Fatty Degeneration of the Heart.
The heart sometimes becomes overloaded with fat, which is deposited between the heart case and the muscular substance, covering the organ all over externally, and in some cases penetrating to some depth into its substance. The muscular walls themselves become thin and flabby.
Symptoms. The sounds of the heart are diminished, especially the first. The pulse is irregular. Pain, and a feeling of oppression in the region of the heart, with general signs of retarded circulation, such as congestion of the brain and Ever. There is occasionally giddiness, loss of memory, and palpitation.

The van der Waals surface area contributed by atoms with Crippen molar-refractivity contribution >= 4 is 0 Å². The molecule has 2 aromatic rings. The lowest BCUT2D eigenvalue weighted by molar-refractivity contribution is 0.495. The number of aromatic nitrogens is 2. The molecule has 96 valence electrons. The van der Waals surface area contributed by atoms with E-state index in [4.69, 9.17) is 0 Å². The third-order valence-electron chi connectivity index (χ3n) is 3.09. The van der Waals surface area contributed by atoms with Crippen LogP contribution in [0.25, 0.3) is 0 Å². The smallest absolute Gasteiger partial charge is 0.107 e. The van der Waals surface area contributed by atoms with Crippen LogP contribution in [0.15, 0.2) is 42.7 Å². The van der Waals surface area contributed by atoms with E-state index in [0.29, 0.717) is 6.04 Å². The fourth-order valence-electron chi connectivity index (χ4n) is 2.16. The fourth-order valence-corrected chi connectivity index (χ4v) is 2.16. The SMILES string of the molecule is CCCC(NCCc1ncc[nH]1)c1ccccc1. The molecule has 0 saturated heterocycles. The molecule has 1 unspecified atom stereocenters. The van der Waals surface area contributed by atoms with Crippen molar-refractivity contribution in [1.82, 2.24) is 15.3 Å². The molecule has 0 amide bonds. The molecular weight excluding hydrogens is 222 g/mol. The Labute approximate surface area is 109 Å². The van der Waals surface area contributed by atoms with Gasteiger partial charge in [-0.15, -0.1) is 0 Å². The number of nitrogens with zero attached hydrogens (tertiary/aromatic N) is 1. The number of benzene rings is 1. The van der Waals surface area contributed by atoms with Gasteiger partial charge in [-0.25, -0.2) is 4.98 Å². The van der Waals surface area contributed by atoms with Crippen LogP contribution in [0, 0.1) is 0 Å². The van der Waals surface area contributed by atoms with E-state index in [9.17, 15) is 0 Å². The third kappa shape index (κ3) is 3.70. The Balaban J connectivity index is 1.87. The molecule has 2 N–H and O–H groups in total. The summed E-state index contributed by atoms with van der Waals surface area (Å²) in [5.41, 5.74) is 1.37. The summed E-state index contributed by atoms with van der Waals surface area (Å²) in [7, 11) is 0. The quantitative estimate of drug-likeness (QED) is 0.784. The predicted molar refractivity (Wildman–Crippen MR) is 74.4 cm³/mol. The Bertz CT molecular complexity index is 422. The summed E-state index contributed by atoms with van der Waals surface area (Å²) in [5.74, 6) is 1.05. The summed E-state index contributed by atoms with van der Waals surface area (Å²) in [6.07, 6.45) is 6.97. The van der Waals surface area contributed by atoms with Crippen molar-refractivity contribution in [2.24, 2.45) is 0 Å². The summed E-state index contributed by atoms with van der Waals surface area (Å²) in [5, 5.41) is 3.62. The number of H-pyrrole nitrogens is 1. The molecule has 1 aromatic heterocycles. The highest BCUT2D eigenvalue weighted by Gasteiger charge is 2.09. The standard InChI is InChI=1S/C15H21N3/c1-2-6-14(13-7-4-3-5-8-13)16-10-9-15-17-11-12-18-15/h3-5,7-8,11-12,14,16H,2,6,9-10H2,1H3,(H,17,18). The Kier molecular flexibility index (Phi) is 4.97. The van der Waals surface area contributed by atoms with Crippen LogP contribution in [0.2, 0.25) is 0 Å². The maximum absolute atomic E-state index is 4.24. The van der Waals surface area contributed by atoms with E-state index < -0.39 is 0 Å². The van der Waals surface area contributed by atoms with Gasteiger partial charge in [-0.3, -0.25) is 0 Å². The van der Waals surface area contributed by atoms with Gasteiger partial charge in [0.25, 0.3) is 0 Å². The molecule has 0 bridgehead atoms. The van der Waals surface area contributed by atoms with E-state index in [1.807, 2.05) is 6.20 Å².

Treatment. Exercise, mental excitement, and stimulating drinks must be avoided; and the patient must live for one or two years on a very light diet, taking but very little animal food.
Bony and Cartilaginous Productions in the Heart.
THESE productions in the heart are fortunately rare. Yet they occur; and the point of the heart, in its whole thickness, is sometimes changed to cartilage. The ventricles are sometimes so ossified as to resemble the bones of the head.
The symptoms of these degenerations are obscure; and as such cases are not curable, it is of less consequence that we should be able to know their precise nature during the life of the patient. The treatment can only afford temporary relief, and should be such as is prescribed in other heart eases with similar symptoms.
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